Quants collaborate on forecasting value of genomics in medicine


Genomics hasn't lived up to all the hype in medicine, and even some experts have begun to question the value of the field. Channeling Nate Silver, Harvard researchers took a data-driven approach used in forecasting the weather and outcomes of presidential elections to forecast the value of genomics research.

They believe that they have some solid predictions to justify the billions of dollars pumped into genomics, using so-called "Monte Carlo modeling" to evaluate how investments in the field could reduce the cost of adverse drug events. Bad side effects now cost the healthcare system around $80 billion a year, a number that they predicted could fall to less than $10 billion over 20 years with the aid of genomic studies of risk factors for adverse events.

Then plowing billions of dollars more in genomics must be a no-brainer, right? Not so fast, perhaps. The models are based on many assumptions, some of which hinge on genomes being responsible for a certain percentage of bad side effects. And their analysis hinged on genomic associations with side effects of 6 commonly used meds--including the blood thinner warfarin--and the popular class of statin anti-cholesterol drugs.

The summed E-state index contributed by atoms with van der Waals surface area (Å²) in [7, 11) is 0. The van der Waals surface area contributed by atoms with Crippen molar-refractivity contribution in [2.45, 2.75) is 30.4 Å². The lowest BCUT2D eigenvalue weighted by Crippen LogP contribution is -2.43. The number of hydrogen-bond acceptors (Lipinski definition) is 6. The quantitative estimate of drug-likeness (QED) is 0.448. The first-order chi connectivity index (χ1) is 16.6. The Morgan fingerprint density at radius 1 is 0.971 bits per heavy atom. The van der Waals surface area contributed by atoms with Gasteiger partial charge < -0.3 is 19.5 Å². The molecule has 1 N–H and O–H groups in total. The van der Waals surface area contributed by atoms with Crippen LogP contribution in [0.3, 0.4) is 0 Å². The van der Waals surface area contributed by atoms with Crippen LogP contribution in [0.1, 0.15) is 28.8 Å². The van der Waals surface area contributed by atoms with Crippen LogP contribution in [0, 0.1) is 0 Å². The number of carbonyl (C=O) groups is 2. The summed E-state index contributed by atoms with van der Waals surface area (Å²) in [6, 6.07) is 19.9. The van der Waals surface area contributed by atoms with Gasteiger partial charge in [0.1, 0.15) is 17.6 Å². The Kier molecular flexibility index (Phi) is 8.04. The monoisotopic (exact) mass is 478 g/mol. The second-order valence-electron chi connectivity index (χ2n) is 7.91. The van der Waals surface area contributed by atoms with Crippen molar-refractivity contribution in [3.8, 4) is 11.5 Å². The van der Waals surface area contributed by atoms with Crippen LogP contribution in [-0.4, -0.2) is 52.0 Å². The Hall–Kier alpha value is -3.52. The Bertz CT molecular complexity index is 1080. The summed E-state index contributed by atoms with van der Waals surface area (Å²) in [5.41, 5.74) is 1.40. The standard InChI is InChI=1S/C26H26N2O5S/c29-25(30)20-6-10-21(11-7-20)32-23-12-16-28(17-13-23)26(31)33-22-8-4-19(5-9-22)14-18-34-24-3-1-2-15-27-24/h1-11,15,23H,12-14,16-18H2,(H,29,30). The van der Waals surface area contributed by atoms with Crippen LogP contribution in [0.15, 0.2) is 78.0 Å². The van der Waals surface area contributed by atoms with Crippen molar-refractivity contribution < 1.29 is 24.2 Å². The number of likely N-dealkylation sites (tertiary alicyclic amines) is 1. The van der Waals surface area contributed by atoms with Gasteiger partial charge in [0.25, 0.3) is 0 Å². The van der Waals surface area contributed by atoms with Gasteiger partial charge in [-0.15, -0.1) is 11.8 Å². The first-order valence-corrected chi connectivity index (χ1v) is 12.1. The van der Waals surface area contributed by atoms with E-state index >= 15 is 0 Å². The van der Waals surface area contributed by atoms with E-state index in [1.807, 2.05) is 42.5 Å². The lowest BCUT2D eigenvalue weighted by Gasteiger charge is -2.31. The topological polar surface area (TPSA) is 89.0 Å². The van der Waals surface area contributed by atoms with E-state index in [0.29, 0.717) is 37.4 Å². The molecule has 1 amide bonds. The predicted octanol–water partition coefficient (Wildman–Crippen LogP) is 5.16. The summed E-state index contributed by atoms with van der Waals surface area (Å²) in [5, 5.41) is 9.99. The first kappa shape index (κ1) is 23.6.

Who knows whether warfarin will be nearly as widely used in a few years given the advent of next-generation clot busters that reduce bleeding risks? Or, what if genomics isn't as important as we think with respect to risk of side effects? While forecasting the value of genomics precisely is tricky, the researchers from Harvard Medical School and Beth Israel Deaconess Medical Center have some models that seem vastly more scientific than anecdotes of the past.

"Genomics is so important and is so often on the minds of our patients, students and staff," stated Dr. Ramy Arnaout, a founding member of the Genomic Medicine Initiative at Beth Israel Deaconess Medical Center (BIDMC), "that it seemed like a good idea to use modeling to get some hard numbers on where we're headed."

Arnaout and his colleagues published their findings in the journal Clinical Chemistry.

- here's the release

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